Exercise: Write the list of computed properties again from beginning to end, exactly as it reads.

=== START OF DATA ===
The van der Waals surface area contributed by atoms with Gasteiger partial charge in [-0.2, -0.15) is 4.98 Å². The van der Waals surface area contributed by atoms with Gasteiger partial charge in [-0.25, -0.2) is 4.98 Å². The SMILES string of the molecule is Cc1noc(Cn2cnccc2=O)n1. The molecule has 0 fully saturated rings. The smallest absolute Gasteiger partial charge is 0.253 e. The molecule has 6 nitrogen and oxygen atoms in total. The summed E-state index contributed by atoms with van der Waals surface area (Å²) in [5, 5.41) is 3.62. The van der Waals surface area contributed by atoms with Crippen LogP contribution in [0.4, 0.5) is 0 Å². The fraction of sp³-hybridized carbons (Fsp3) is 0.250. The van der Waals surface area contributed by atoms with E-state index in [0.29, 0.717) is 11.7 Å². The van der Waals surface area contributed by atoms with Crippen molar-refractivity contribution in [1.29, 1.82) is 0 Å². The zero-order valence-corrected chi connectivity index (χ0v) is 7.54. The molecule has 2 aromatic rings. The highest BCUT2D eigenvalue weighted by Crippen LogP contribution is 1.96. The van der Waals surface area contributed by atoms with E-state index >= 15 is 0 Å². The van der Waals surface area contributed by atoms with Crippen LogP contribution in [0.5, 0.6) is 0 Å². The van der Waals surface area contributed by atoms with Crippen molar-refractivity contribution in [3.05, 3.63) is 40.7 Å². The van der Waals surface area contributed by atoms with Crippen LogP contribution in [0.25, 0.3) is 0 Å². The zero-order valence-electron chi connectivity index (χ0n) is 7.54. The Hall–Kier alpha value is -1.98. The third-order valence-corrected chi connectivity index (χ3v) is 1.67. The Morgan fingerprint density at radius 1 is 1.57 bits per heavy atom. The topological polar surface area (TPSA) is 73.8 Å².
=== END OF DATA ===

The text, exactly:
The van der Waals surface area contributed by atoms with Gasteiger partial charge in [-0.2, -0.15) is 4.98 Å². The van der Waals surface area contributed by atoms with Gasteiger partial charge in [-0.25, -0.2) is 4.98 Å². The SMILES string of the molecule is Cc1noc(Cn2cnccc2=O)n1. The molecule has 0 fully saturated rings. The smallest absolute Gasteiger partial charge is 0.253 e. The molecule has 6 nitrogen and oxygen atoms in total. The summed E-state index contributed by atoms with van der Waals surface area (Å²) in [5, 5.41) is 3.62. The van der Waals surface area contributed by atoms with Crippen LogP contribution in [0.4, 0.5) is 0 Å². The fraction of sp³-hybridized carbons (Fsp3) is 0.250. The van der Waals surface area contributed by atoms with E-state index in [0.29, 0.717) is 11.7 Å². The van der Waals surface area contributed by atoms with Crippen molar-refractivity contribution in [1.29, 1.82) is 0 Å². The zero-order valence-corrected chi connectivity index (χ0v) is 7.54. The molecule has 2 aromatic rings. The highest BCUT2D eigenvalue weighted by Crippen LogP contribution is 1.96. The van der Waals surface area contributed by atoms with E-state index >= 15 is 0 Å². The van der Waals surface area contributed by atoms with Crippen LogP contribution in [0.5, 0.6) is 0 Å². The van der Waals surface area contributed by atoms with Crippen molar-refractivity contribution in [3.05, 3.63) is 40.7 Å². The van der Waals surface area contributed by atoms with Crippen LogP contribution in [0.25, 0.3) is 0 Å². The zero-order valence-electron chi connectivity index (χ0n) is 7.54. The Hall–Kier alpha value is -1.98. The third-order valence-corrected chi connectivity index (χ3v) is 1.67. The Morgan fingerprint density at radius 1 is 1.57 bits per heavy atom. The topological polar surface area (TPSA) is 73.8 Å².